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Understanding Cyber Risk Related to Mobile Apps | Android Banking Trojan – Red Alert 2.0


Understanding Cyber Risk Related to Mobile Apps | Android Banking Trojan – Red Alert 2.0


The malware, Red Alert 2.0, tricks users into downloading it by hiding in third-party app stores as fake versions of legitimate applications such as WhatsApp, Viber, and updates for both Android and Flash Player.

Once a user downloads one of these malicious apps into his or her devices and opens it, a popup overlay will appear prompting the user to enter their login credentials. The credentials are sent to the attacker’s command-and-control (C&C) server.

Red Alert 2.0 will block incoming calls from banks, presumably to block verification attempts. The malware also intercepts SMS text messages, sending messages to the attackers for future use. By disrupting the device’s actual communication capabilities, the attackers can maximize the time spent on malicious activities.


Distribution Vector


The malware is distributed through fake versions of legitimate applications or games via Google play store. Like the above image, the Easy Rates Converter application is a fake app which the application itself is clean. But once the application is installed on the mobile device it contacts its C2 server and requests the user to update the flash player to install an additional payload.


Once the user installs the flash player, it requests the user to activate the device administrator.

After the installation of the flash player, it is redirected to Play Store.


If a user were to suspect the app to be fake and proceeds to uninstall, the additional payload would still remain in the device.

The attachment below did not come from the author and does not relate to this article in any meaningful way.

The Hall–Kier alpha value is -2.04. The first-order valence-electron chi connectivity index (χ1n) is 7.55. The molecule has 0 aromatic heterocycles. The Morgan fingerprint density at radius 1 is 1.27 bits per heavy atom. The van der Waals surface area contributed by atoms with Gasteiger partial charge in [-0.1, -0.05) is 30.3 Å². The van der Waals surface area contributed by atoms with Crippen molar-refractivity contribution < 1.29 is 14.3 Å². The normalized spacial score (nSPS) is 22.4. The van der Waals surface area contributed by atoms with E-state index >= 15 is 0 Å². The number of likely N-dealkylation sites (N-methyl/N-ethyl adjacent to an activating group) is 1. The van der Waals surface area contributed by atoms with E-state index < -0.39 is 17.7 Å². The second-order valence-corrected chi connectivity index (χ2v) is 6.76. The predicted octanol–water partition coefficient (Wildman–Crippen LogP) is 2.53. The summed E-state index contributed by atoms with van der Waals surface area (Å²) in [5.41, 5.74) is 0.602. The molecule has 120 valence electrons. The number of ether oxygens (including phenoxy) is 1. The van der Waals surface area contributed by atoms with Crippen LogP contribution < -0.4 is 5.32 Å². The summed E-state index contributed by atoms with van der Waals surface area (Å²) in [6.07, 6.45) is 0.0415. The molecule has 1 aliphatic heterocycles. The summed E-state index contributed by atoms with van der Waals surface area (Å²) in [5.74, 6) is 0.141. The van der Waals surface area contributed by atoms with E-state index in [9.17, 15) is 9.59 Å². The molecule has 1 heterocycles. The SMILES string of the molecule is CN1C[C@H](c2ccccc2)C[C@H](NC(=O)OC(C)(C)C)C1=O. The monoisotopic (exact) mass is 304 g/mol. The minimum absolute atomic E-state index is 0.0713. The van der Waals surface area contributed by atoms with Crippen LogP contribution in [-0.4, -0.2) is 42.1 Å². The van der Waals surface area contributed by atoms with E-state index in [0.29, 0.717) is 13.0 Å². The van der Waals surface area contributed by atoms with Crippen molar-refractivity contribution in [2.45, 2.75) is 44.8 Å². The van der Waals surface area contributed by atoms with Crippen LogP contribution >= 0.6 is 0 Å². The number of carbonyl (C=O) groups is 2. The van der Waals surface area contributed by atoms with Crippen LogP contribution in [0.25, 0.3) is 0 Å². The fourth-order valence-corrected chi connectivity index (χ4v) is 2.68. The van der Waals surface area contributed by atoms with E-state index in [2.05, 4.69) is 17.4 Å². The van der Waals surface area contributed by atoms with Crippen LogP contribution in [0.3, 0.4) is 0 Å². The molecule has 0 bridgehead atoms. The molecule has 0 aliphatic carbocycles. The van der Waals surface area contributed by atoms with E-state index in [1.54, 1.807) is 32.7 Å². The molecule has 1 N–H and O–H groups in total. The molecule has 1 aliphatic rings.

On-Screen Phishing Overlay

The payload gathers information about the device and sends it to the C2 server. The C2 server provides the list of applications that the malware should target.

Whenever the victim launches the target application, the malware will create an overlay of the legitimate application and request the user to provide credentials as shown below.


Code Analysis

The app, when installed on the device, will request the user to install an additional payload as shown in the below image.

The list of permissions for the Application is as shown in the figure above. Suspicious indicators include permissions for Internet and permission to install packages.

The highlighted code shows the app trying to contact C2 to download and install the additional payload.

Capturing the network activity on the device, we could see the application establishing a connection with C2.

The application requests for the payload.

Once the payload is installed in the app, it gathers all information from the victim’s device and sends it to the C2 server.

The C2 server evaluates and sends the list of applications the payload should target.

The payload opens an overlay page of the target application to steal credentials and other sensitive information like account details.


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